SAN ANTONIO (AP) — The American taxpayer may be getting into the movie business.
In a real-life case of drugs and extortion that could itself make a pretty good screenplay, prosecutors have forced a Mexican drug trafficker to turn over his stake in a planned prequel to Mel Gibson’s 2004 blockbuster “The Passion of the Christ.”
Some of the big names behind the Hollywood project include megachurch pastor Joel Osteen, who had no idea about the script’s unsavory backstory.
“When you get a script, you just don’t think to say ‘Hey, was this script ever tied to a Mexican cartel?’” said Donald Iloff, a spokesman for Osteen’s Lakewood Church in Houston. The script was already being handled by a legitimate production company when Osteen got involved.
Jorge Vazquez Sanchez pleaded guilty this week in federal court to extortion and money laundering in a deal that required him to give up a 10 percent stake in future profits of “Mary, Mother of Christ,” which is scheduled to begin production this year and includes Osteen as an executive producer.
The script was written by the same person behind “The Passion of the Christ”, which became a worldwide smash and earned more than $611 million.
Aloe Entertainment, the Los Angeles-based production company that paid nearly more than $900,000 for the script, said it knew nothing about Vazquez, who was sentenced to seven years in prison.
Had Vazquez kept his stake, “we don’t know what would have happened,” the company said in a statement. “We have assembled an amazing team to bring it to the big screen. Now the American taxpayers can be part of this incredible project.”
Vazquez, a Mexican citizen identified in court documents as a drug trafficker who laundered money, acquired the screenplay in 2008. He and one of his co-defendants extorted a San Antonio businessman named Arturo Madrigal, even kidnapping his brother in Guadalajara, Mexico, to wrest control of the script from Madrigal’s company, Macri Inc., according to court documents.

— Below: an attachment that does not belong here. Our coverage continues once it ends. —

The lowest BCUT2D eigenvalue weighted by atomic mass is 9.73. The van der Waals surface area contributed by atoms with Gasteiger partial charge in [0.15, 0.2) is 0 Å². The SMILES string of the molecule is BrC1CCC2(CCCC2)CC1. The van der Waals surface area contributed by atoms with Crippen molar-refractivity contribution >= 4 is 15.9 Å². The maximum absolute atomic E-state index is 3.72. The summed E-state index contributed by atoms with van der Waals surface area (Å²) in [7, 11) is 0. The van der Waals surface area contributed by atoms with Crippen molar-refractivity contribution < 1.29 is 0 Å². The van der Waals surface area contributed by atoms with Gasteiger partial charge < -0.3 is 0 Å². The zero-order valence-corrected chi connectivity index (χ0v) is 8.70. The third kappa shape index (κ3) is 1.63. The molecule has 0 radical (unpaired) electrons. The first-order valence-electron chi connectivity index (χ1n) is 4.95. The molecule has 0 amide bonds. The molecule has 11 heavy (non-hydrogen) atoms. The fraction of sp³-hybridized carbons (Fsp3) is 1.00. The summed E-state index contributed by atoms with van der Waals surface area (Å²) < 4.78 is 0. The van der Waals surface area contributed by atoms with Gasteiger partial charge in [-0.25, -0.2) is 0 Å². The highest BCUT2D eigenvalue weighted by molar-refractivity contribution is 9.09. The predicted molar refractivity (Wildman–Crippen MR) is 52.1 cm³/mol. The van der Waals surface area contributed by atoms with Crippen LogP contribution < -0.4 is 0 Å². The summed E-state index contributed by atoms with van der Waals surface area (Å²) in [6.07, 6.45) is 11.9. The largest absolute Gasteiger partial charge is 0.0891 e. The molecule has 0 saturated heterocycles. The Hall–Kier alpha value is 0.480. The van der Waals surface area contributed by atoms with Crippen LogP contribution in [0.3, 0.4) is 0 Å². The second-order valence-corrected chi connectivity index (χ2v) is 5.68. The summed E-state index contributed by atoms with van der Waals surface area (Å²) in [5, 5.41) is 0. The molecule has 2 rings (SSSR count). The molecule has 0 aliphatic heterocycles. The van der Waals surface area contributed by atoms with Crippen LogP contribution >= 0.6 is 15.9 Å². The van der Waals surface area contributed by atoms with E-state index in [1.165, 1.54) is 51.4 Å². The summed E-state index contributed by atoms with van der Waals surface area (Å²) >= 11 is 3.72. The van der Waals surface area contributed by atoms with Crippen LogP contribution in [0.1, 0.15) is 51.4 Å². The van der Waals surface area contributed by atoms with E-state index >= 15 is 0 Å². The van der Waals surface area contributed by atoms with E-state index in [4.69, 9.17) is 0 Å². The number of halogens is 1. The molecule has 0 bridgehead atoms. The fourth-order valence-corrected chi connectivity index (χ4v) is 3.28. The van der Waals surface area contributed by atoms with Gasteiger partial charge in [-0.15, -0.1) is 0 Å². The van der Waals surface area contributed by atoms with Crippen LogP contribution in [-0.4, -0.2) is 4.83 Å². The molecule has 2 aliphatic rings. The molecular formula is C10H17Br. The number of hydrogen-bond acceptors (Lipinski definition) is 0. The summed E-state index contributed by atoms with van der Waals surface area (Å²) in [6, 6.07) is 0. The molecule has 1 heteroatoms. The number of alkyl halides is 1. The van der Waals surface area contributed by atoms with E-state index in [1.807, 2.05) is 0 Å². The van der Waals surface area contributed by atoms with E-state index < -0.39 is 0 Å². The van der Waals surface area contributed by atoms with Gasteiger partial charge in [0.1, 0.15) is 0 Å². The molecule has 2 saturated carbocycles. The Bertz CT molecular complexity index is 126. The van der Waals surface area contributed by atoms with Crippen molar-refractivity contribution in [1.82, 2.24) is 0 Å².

Earlier in 2008, Macri had foreclosed on a loan made to Benedict Fitzgerald, writer of the “The Last Passion of the Christ.” The foreclosure gave the company control of the prequel, said Richard Rosenthal, attorney for Aloe Entertainment.
Richard Ross, an attorney for Fitzgerald, confirmed that his client wrote the screenplay. He said Macri had invested in the project.
Aloe, known then as Proud Mary Entertainment, had paid one of Vazquez’s co-defendants $925,000 for the script, believing the company was run by a San Antonio real estate mogul.
Aloe executives hired an entertainment copyright attorney who spent more than three months researching the screenplay’s origins before the company paid for it. Federal prosecutors contacted them last year seeking documents for the transaction.
When prosecutors moved to seize Vazquez’s assets, the stake he had retained in the film’s profits was included. Vazquez’s lawyer, Donald Flanary, said his client did not contest the forfeiture.
The plea deal is probably “the first time that a major motion picture was made in which 10 percent of the profits went to the American taxpayers,” Rosenthal said. “It would be an incredibly unique story.”
The case was first reported by the San Antonio Express-News.
Prosecutors alleged that Vazquez and others laundered millions of dollars in drug proceeds from the U.S. to Mexico by channeling the money through various currency exchanges, bank accounts and real estate ventures. Vazquez was arrested in late 2010 in Chicago.
Osteen’s Lakewood Church signed onto the project last year.
“It’s a beautiful script,” Iloff said. “I’m so saddened that it was tainted this way. I hope that it doesn’t slow it down.”
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